Why Google Maps' 'Lite' Navigation Mode Is Great for Cyclists

Many things are better without cars

Key Takeaways

  • Lite navigation is coming to Google Maps soon.
  • Lite gives you extra cyclist-specific information.
  • The mode can be used without turn-by-turn, or with the screen off.
person riding bike on road

Flo Karr / Unsplash

Cyclists and drivers might share the same roads, but they have very different needs. Google’s new lite navigation mode takes care of those needs. 

Satellite navigation is a fantastic tool for city cyclists. Instead of stopping at every confusing corner to check the map, you can cruise through intersections, line up into the correct traffic lane before you get there, and focus on not getting knocked off your bike. But bike navigation usually has been either exactly the same as car GPS or has followed the same paradigm, only bike lanes included. Google’s new "lite" navigation mode takes things in a different direction. 

"Dedicated navigation is important for cyclists because we often use different routes and directions than a motorized vehicle. By offering features that are dedicated to cyclists, it will increase safety and streamline travel," active cyclist (and snowmobile blogger!) Chaz Wyland told Lifewire via email.


Turn-by-turn navigation for cyclists has its place. If you’re heading to a new part of the city, then a single AirPod can whisper directions in your ear, and if you use a dedicated cycling and hiking app like Komoot, you get routings that avoid main roads, favor bike lanes, respect local traffic laws (in Germany, bikes can often legally ride the "wrong" way down a one-way street), and even avoid cobbled streets. 

But you don’t always want the full turn-by-turn experience. Say you’re out on a long ride, and you have a general idea of the route. Or you only need to get from one part of town to another, or you already know most of the route except the destination.

Bicycle route when using Google Maps


In these cases, Google’s new lite mode has options. For example, turn-by turn is decoupled from the map. If you want it, it’s there. If not, the map still tracks your location, shows it on the map, and updates the distance remaining. You can keep the phone in a handlebar mount and tap it to check your progress, keeping it asleep the rest of the time. 

"Bike riders don’t always need turn-by-turn directions, and they also can’t constantly be looking at the phone screen to get to where they need to go. The new Google Maps features deal with this in a beneficial way by giving you directions without entering the turn-by-turn interface. It will also make getting around by just glancing at your device easier," says Wyland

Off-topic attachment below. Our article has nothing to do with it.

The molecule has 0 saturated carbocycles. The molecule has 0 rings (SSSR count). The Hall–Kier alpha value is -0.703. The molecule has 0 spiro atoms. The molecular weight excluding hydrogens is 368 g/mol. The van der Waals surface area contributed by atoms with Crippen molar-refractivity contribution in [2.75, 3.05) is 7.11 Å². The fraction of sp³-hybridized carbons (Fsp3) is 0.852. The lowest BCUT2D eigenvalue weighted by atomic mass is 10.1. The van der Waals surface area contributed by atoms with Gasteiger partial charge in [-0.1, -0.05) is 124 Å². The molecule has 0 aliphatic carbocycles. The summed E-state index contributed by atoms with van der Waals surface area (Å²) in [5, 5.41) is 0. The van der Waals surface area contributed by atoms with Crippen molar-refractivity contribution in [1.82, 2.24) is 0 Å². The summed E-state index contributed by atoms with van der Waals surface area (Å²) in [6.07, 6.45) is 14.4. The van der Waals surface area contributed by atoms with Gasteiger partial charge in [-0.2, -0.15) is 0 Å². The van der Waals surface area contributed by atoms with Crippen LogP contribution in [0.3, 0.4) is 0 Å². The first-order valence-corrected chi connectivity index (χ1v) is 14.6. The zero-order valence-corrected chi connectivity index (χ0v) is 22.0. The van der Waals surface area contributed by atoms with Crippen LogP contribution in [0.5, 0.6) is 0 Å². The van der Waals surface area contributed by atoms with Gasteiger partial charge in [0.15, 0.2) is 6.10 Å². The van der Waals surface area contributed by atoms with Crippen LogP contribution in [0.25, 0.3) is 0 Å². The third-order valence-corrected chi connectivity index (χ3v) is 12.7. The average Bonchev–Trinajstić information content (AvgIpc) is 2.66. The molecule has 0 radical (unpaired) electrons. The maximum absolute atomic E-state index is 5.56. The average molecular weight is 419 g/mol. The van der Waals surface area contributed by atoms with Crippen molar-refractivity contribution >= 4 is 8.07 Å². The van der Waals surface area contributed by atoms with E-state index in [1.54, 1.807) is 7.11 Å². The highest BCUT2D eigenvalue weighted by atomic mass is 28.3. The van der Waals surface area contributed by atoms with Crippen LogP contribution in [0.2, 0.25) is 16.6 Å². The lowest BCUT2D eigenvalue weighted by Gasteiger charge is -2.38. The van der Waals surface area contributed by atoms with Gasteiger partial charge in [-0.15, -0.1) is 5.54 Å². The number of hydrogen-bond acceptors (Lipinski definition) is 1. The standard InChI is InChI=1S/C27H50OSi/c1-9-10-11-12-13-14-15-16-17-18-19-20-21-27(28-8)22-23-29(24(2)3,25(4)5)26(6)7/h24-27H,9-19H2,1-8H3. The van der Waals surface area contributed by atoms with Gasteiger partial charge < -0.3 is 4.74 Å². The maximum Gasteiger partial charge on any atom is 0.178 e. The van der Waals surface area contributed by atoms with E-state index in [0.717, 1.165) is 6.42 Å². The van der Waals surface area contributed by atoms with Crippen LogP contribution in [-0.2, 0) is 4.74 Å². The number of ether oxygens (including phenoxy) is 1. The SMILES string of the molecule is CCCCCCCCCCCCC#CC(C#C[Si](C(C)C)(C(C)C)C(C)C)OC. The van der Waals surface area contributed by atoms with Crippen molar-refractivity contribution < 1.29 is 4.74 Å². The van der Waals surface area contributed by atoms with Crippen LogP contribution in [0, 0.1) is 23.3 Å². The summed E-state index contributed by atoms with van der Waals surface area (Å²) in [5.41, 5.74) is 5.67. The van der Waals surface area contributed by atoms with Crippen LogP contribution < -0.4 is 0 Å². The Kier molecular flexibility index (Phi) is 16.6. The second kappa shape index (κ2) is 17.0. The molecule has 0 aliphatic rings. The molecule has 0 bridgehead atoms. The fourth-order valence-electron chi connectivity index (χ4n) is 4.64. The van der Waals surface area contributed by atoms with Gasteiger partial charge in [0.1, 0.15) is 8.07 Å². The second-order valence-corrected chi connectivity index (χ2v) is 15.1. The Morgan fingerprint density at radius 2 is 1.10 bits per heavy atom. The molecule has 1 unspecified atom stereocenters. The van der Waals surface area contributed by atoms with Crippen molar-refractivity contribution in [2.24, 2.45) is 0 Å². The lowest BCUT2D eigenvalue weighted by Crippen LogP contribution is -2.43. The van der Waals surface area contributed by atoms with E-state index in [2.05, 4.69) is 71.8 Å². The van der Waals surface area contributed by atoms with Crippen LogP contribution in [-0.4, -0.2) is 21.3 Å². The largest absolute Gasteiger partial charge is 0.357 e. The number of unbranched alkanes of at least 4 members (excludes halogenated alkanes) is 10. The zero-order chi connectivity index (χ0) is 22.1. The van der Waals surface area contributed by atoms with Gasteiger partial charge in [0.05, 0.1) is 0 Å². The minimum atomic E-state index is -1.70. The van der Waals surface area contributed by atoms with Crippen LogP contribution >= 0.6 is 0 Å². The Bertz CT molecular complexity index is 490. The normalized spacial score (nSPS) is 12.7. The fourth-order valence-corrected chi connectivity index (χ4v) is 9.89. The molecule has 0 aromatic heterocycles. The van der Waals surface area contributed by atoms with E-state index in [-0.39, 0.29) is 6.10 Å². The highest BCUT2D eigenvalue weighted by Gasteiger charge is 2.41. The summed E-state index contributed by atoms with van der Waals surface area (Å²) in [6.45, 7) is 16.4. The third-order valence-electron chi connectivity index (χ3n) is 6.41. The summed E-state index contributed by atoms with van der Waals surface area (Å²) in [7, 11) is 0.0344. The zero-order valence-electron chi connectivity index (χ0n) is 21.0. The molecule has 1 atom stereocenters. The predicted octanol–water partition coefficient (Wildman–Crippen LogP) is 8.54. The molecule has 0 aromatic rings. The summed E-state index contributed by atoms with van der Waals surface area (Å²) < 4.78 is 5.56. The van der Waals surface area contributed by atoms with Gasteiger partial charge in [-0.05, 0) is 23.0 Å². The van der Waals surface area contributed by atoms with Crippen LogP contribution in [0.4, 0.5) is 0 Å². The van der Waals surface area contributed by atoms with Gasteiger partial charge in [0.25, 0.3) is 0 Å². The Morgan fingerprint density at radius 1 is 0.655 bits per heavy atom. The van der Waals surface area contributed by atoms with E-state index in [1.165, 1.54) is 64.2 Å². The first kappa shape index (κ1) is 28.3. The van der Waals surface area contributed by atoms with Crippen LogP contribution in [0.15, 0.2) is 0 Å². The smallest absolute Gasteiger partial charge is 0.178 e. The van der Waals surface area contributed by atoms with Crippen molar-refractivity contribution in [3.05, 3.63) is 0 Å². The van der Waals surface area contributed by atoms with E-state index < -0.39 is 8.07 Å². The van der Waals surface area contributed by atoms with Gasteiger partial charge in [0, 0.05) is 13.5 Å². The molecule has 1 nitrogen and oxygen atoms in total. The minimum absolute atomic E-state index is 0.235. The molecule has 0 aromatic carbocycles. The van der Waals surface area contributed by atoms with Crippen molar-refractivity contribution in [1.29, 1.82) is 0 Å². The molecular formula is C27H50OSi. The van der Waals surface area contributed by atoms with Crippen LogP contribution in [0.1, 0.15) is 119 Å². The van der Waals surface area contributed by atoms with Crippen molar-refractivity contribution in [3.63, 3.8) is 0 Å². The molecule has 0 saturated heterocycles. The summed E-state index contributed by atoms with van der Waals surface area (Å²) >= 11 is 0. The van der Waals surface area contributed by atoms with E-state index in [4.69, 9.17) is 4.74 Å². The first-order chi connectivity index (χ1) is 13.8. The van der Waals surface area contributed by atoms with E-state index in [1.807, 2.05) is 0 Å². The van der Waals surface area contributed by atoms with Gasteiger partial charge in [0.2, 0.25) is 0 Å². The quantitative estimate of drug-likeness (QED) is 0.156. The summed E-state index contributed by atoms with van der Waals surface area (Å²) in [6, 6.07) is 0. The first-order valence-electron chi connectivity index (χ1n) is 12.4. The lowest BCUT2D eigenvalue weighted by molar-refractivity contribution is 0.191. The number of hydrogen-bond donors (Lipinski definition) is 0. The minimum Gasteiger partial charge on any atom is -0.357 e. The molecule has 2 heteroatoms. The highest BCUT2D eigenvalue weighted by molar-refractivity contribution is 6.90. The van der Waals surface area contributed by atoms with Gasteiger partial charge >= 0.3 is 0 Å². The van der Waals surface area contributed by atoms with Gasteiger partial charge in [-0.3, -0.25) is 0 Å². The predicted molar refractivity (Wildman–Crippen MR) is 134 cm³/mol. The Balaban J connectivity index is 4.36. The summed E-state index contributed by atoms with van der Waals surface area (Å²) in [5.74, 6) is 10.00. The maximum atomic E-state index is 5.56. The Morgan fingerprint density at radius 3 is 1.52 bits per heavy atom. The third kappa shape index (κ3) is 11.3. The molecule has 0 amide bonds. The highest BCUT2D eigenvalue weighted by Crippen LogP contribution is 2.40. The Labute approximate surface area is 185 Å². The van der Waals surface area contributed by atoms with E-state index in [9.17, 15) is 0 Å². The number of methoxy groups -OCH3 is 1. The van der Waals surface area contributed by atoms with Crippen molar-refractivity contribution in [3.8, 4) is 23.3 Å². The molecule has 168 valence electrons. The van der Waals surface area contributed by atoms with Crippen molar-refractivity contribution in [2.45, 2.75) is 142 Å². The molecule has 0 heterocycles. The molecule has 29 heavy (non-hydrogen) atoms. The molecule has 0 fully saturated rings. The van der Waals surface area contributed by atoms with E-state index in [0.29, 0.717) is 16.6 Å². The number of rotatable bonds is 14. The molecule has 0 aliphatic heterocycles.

Google Maps' 'lite' navigation mode doesn't require phone data, which can be expensive for some cyclists.

Another advantage to bike-first navigation is it can route you differently. Google Maps already offers bike routes, and the lite navigation mode does too. This is safer and more pleasant than choking down car fumes on major roads. It may even be faster, too, because bikes can take shortcuts not open to cars. 

"Some features that cyclists need that aren’t available in car map apps are directions that include bike paths and other routes that aren’t on your standard car navigation system. Many of these car-focused apps limit the possible routing by not considering other established routes," says Wyland.


It’s not just about the directions you take, either. For instance, a motorist might prefer a direct road, even if it goes up and over a steep hill. A cyclist will almost certainly choose a less direct, but flatter route, unless they’re riding for a workout.

"The Wiggle" in San Francisco is an excellent example of a cyclists’ route that’s longer, but flatter. It zig-zags from Market Street to Golden Gate Park, and avoids San Francisco’s hills. This is the kind of thing a good bike-nav app should know about. 

Google Maps showing bike route through DonkeyRepublic


Another nice feature of lite navigation is that it can run offline, giving directions without an internet connection,

"Google Maps' 'lite' navigation mode doesn't require phone data, which can be expensive for some cyclists," Will Henry, founder of Bike Smarts, told Lifewire via email. 

This is also good for remote locations without cell phone coverage, or for travelers to foreign countries.

If we want to reduce car use and increase cycling, apps like Komoot, and now Google Maps, are essential. We might have to share the roads with cars, but we don’t have to share our apps.

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